In cases of retinoblastoma, stages used for treatment purposes include intraocular (which refers to cancers within the eye) and extraocular (which describes cancers that have spread beyond the eye). Retinoblastoma staging involves tests that are performed to find out if the cancer cells have spread to other parts of the body. Tests used for retinoblastoma staging may include a dilated eye exam, a CT scan, and an ultrasound.
Once a doctor makes a retinoblastoma diagnosis, he or she may order more tests to find out if cancer cells have spread to other parts of the body. This is called retinoblastoma staging. It is important to know the stage of the cancer in order to plan retinoblastoma treatment.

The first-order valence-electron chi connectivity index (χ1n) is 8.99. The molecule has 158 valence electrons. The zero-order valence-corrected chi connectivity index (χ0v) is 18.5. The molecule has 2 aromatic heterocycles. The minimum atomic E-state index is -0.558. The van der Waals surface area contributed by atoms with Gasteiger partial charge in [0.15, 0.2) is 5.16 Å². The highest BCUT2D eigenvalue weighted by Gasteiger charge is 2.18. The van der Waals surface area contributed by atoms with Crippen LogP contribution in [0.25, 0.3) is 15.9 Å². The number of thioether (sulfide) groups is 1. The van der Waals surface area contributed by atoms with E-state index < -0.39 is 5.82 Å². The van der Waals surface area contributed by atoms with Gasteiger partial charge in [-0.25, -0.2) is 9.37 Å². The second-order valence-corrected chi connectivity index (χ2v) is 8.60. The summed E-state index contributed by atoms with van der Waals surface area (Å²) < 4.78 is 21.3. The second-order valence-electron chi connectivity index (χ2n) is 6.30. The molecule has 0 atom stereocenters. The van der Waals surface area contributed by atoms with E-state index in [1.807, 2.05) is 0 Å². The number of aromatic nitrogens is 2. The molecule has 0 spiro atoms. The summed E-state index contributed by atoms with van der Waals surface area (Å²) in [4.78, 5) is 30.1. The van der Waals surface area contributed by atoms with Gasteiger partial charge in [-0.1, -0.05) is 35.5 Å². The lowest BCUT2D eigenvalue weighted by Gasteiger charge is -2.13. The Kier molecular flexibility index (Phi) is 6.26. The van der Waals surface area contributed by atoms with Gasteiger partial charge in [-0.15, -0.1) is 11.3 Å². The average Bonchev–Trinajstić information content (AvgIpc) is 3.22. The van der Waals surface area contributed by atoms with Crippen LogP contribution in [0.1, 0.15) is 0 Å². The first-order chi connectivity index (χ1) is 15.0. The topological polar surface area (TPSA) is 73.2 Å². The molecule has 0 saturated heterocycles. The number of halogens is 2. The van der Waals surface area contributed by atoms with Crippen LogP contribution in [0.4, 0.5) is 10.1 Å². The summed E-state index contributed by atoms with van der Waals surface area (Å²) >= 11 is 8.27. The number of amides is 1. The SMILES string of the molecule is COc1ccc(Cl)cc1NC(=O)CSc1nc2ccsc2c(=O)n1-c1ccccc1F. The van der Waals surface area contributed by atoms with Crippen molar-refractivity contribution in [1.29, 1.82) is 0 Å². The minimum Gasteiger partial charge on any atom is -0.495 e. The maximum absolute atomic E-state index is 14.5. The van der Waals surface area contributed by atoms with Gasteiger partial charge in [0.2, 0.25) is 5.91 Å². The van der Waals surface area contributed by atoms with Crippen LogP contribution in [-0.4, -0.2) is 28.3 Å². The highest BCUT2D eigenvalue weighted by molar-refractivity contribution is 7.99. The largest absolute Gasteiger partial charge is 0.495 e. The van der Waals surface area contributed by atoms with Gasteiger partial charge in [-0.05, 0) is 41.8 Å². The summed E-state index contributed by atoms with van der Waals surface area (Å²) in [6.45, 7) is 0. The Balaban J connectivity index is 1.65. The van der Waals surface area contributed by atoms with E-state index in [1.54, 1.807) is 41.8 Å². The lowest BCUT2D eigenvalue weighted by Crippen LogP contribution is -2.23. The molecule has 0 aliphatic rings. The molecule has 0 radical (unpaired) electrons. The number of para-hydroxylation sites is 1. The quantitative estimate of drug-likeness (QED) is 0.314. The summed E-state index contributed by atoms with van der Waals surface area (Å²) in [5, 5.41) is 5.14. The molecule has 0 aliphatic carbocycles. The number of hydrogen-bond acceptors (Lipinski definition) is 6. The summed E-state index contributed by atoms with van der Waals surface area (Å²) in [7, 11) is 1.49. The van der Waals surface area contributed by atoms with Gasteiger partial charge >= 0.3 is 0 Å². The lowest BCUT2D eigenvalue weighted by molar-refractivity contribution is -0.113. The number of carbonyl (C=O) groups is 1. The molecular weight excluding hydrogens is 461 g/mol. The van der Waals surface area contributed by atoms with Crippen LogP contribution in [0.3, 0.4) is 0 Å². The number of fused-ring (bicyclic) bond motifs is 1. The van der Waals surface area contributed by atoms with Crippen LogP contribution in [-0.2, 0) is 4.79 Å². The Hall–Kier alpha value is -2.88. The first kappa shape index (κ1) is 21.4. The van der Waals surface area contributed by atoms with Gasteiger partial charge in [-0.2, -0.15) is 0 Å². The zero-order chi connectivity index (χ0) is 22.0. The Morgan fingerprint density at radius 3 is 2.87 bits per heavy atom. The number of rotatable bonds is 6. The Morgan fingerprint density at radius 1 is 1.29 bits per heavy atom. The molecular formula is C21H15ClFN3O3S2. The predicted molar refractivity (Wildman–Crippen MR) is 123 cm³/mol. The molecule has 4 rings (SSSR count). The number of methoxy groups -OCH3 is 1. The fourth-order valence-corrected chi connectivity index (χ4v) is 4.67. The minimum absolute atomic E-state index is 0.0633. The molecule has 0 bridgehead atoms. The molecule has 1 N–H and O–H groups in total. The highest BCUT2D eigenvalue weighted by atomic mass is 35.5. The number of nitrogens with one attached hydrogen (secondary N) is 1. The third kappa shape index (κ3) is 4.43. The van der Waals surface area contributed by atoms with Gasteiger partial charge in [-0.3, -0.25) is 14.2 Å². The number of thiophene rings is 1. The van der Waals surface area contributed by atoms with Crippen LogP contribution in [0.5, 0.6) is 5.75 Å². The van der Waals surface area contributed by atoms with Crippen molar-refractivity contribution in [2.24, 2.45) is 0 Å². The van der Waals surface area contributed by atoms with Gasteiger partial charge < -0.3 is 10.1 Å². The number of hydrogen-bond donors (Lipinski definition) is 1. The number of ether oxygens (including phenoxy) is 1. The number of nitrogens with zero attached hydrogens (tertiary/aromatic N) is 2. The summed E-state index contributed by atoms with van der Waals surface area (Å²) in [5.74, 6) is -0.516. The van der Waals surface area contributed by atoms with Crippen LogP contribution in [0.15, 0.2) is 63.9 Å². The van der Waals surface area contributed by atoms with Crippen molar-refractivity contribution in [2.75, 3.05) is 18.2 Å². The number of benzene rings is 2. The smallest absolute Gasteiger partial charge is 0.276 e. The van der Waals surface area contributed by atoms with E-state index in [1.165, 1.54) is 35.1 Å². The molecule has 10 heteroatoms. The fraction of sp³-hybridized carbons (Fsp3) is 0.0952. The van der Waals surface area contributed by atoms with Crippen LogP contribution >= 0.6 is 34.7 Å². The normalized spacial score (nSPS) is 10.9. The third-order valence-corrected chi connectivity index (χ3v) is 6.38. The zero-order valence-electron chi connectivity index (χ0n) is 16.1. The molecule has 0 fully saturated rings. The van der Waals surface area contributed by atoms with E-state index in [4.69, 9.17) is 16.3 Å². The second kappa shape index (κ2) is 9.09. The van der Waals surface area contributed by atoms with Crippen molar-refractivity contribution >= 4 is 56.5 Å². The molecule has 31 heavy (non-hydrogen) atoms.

Doctors may use the following tests and procedures in the staging process:
- Eye exam
- CT (computed tomography) scan
- MRI (magnetic resonance imaging)
- Lumbar puncture.
During an eye exam, the doctor dilates the pupil with medicated eyedrops and looks through the lens and pupil to the retina. Then he or she examines the inside of the eye, including the retina and the optic nerve, using a light. Depending on the age of the child, this exam may be done under anesthesia.
An ultrasound is a procedure in which high-energy sound waves (ultrasound) are bounced off internal tissues or organs, like the eye, and make echoes. The echoes form a picture of body tissues called a sonogram.
A CT scan (also called a CAT scan) is a procedure that makes a series of detailed pictures of areas inside the body, such as the eye, taken from different angles. The pictures are made by a computer linked to an x-ray machine. A dye may be injected into a vein or swallowed to help the organs or tissues show up more clearly. This procedure is also called computed tomography, computerized tomography, or computerized axial tomography.